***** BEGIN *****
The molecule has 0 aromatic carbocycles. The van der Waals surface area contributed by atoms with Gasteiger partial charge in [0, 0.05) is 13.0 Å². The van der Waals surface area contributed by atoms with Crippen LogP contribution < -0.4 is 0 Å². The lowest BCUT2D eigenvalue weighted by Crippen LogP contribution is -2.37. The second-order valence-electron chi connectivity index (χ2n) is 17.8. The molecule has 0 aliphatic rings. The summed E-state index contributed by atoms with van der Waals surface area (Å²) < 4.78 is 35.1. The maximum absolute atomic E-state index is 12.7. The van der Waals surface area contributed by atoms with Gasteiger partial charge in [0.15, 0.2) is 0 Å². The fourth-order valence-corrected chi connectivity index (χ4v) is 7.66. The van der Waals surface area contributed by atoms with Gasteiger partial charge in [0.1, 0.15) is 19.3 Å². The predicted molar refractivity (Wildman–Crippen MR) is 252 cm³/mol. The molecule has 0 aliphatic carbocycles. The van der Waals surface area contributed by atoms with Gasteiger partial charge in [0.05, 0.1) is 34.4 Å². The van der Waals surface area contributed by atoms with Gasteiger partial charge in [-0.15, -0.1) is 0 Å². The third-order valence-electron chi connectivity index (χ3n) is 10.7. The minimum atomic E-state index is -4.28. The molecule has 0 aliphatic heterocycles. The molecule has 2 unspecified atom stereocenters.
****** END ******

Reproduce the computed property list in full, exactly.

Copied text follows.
The molecule has 0 aromatic carbocycles. The van der Waals surface area contributed by atoms with Gasteiger partial charge in [0, 0.05) is 13.0 Å². The van der Waals surface area contributed by atoms with Crippen LogP contribution < -0.4 is 0 Å². The lowest BCUT2D eigenvalue weighted by Crippen LogP contribution is -2.37. The second-order valence-electron chi connectivity index (χ2n) is 17.8. The molecule has 0 aliphatic rings. The summed E-state index contributed by atoms with van der Waals surface area (Å²) < 4.78 is 35.1. The maximum absolute atomic E-state index is 12.7. The van der Waals surface area contributed by atoms with Gasteiger partial charge in [0.15, 0.2) is 0 Å². The fourth-order valence-corrected chi connectivity index (χ4v) is 7.66. The van der Waals surface area contributed by atoms with Gasteiger partial charge in [0.1, 0.15) is 19.3 Å². The predicted molar refractivity (Wildman–Crippen MR) is 252 cm³/mol. The molecule has 0 aliphatic carbocycles. The van der Waals surface area contributed by atoms with Gasteiger partial charge in [0.05, 0.1) is 34.4 Å². The van der Waals surface area contributed by atoms with Gasteiger partial charge in [-0.15, -0.1) is 0 Å². The third-order valence-electron chi connectivity index (χ3n) is 10.7. The minimum atomic E-state index is -4.28. The molecule has 0 aliphatic heterocycles. The molecule has 2 unspecified atom stereocenters.